periods of high inﬂation, there is greater
uncertainty about future monetary policy
since the public does not know how long it
will take for an antiinﬂation policy maker to
come into power and lower inﬂation. Ball’s
model provides theoretical support that 171 higher inﬂation creates greater uncertainty
about future inﬂation.
In contrast, Cukierman and Meltzer
Ž1986., and Cukierman Ž1992. argue that the
causality runs in the other direction, that
greater uncertainty about inﬂation causes
higher average inﬂation. The central bank
faces a tradeoff because it dislikes inﬂation
but values the higher employment from
monetary surprises. If monetary policy is discretionary and there is a lack of a commitment mechanism, Cukierman and Meltzer’s
model predicts an inﬂationary bias during
periods of increased uncertainty. Since it is
harder to assess policymaking when uncertainty is high, there is an increased incentive
for the central bank to act opportunistically
and create inﬂation surprises during periods
of increased inﬂation uncertainty.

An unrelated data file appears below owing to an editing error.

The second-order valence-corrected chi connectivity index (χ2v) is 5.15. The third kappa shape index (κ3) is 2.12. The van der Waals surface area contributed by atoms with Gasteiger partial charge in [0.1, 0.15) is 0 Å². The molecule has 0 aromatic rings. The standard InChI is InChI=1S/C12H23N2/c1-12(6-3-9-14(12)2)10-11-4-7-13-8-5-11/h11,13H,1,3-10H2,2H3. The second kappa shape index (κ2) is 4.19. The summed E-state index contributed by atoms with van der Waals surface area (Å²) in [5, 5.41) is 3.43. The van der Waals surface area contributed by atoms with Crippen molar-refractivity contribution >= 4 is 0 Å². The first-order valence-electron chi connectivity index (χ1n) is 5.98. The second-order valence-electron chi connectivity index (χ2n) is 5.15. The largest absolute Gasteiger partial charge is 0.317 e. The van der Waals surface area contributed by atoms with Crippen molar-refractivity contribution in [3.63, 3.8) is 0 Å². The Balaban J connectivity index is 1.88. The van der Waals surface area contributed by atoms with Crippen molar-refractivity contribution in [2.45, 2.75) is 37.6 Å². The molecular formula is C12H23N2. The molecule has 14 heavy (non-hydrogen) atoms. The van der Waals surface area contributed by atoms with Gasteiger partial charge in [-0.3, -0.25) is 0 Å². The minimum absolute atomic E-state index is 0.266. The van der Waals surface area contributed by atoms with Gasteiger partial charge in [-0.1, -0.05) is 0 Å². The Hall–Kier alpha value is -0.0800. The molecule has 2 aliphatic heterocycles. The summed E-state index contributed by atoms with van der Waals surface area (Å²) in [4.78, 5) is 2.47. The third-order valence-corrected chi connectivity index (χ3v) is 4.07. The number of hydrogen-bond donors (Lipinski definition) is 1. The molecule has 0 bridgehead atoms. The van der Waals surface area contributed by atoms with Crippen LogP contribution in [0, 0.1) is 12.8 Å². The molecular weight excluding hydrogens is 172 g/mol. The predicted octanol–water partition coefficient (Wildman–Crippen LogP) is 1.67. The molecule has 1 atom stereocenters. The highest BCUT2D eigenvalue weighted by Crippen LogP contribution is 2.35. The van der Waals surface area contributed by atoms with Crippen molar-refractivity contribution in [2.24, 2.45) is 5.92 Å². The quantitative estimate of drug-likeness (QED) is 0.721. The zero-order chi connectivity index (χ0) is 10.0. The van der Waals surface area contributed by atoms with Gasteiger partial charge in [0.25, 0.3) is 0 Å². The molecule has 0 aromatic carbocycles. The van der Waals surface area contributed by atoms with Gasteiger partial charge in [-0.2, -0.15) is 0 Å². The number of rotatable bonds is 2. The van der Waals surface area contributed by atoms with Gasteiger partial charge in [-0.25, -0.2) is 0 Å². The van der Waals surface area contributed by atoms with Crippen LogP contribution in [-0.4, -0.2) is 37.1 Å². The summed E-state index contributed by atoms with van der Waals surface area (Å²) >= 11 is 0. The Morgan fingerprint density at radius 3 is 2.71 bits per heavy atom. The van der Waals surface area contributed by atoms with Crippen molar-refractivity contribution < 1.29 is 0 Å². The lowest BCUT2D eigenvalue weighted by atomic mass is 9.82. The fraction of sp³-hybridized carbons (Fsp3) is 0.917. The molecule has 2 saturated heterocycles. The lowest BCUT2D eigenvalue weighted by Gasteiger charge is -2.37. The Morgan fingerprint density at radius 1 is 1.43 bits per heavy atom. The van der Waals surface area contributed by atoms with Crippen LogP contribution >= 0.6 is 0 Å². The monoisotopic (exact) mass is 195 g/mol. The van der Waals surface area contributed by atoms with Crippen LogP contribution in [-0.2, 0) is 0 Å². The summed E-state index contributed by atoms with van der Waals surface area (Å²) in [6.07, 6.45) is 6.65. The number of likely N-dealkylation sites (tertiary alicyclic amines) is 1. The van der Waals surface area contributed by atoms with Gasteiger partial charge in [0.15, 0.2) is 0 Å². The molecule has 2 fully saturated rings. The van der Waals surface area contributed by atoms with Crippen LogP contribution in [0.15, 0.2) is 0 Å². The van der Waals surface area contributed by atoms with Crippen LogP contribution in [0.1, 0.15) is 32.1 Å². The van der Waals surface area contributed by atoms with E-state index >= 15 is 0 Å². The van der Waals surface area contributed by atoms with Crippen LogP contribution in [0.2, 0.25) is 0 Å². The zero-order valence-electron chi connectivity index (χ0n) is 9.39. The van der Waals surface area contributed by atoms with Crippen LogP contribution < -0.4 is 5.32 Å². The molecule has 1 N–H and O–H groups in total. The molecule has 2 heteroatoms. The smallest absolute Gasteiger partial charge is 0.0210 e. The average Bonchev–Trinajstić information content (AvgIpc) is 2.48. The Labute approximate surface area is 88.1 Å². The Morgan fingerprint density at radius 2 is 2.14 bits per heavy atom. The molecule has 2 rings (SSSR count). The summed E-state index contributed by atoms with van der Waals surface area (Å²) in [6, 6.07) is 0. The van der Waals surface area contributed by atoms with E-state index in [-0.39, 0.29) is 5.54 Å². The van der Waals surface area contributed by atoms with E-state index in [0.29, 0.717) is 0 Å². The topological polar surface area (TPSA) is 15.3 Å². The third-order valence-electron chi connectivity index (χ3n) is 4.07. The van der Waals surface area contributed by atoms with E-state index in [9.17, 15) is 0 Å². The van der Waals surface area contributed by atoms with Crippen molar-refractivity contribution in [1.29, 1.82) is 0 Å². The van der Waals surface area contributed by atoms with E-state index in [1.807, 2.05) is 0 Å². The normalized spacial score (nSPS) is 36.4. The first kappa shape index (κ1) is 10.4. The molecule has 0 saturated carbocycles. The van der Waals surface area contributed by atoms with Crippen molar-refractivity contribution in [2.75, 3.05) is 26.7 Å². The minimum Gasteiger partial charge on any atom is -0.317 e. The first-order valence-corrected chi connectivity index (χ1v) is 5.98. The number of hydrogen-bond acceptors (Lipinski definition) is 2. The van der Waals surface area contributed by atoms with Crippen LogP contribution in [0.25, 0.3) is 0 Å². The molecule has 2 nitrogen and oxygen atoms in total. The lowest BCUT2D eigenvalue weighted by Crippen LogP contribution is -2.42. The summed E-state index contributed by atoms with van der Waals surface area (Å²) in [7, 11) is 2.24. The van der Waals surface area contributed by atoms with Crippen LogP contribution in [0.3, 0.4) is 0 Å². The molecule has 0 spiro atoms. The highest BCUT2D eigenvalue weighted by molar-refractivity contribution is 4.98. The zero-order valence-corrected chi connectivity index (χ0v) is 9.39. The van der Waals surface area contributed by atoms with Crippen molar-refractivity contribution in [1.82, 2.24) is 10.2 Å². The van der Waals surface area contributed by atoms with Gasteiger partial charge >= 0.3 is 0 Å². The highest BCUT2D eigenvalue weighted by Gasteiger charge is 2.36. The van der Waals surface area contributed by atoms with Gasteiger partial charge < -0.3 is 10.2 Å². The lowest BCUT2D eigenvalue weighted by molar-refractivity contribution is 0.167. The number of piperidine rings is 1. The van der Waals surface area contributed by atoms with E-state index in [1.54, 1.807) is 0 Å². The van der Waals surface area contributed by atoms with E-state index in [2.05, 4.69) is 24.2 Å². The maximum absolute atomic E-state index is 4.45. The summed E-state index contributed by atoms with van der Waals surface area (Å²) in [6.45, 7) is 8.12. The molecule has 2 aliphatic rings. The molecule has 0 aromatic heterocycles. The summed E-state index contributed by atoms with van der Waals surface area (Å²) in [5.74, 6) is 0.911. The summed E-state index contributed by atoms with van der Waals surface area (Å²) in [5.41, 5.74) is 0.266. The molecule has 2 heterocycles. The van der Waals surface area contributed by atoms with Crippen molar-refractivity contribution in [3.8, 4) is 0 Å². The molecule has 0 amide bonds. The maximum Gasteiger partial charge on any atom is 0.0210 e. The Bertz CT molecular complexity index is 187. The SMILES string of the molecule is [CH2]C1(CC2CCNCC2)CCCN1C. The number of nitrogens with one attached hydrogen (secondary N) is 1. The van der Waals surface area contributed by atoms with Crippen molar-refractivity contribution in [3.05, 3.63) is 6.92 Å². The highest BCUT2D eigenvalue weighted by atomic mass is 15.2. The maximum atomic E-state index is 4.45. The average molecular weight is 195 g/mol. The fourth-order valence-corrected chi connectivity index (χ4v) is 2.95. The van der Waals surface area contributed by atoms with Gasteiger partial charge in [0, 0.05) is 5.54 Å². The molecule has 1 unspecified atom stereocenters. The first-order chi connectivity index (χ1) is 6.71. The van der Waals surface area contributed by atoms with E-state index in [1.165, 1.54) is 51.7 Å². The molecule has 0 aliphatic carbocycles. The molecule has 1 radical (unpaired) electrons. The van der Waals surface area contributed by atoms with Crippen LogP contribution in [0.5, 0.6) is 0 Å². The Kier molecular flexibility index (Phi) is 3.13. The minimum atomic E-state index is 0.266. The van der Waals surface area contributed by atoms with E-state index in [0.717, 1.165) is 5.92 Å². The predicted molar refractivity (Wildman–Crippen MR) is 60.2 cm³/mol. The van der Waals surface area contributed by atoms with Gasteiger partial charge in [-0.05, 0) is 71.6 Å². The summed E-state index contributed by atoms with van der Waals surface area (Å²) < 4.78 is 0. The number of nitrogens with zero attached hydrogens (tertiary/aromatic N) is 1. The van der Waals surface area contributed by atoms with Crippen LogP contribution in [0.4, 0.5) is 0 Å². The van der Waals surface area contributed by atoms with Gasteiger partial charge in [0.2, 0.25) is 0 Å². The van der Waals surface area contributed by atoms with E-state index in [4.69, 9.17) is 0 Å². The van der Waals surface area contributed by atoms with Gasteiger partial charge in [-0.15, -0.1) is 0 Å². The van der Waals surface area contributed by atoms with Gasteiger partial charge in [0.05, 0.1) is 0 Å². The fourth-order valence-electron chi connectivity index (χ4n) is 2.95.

However, Holland Ž1995., Grier and Perry
Ž1998., and Balvers and Cosimano Ž1994.
argue that shortterm opportunistic behavior
in periods of inﬂation uncertainty is not the
only possible policy response by the central
bank. Policy makers could either Ža. have
longterm stabilizing motives, Žb. be governed by some commitment mechanism that
requires price level stability, or Žc. be inﬂuenced by International Monetary Fund
aided shifts toward stabilization and attempt
to reduce the welfare costs of inﬂation by
disinﬂating when inﬂation uncertainty is high.
In these cases, there would be a negative
relationship between inﬂation uncertainty
and average inﬂation, due to the longterm stabilization motives of the monetary
authorities.
III. MEASURING INFLATION UNCERTAINTY Early researchers measured inﬂation uncertainty as the standard deviation of inﬂation, and conducted international studies
showing that countries with higher average
inﬂation have more variable inﬂation. Two
time series measures of inﬂation uncertainty
were later developed: Ž1. the crosssectional
dispersion of inﬂation forecasts from surveys
of professional economists and Ž2. the moving standard deviation of the inﬂation rate.
These measures of inﬂation uncertainty
do not necessarily capture the type of uncertainty modeled by Ball Ž1992. or Cukierman
and Meltzer Ž1986., where uncertainty is the
variance of the unpredictable component of 172 CONTEMPORARY ECONOMIC POLICY inﬂation. Surveybased measures of inﬂation
summarize the dispersion among forecasters
at a point in time, but do not measure each
forecaster’s certainty about their inﬂation
forecast. It is possible that, in a given period,
each forecaster could be extremely uncertain
about inﬂation and yet submit similar point
estimates of future inﬂation. The surveybased measure of inﬂation uncertainty would
then signiﬁcantly underestimate the actual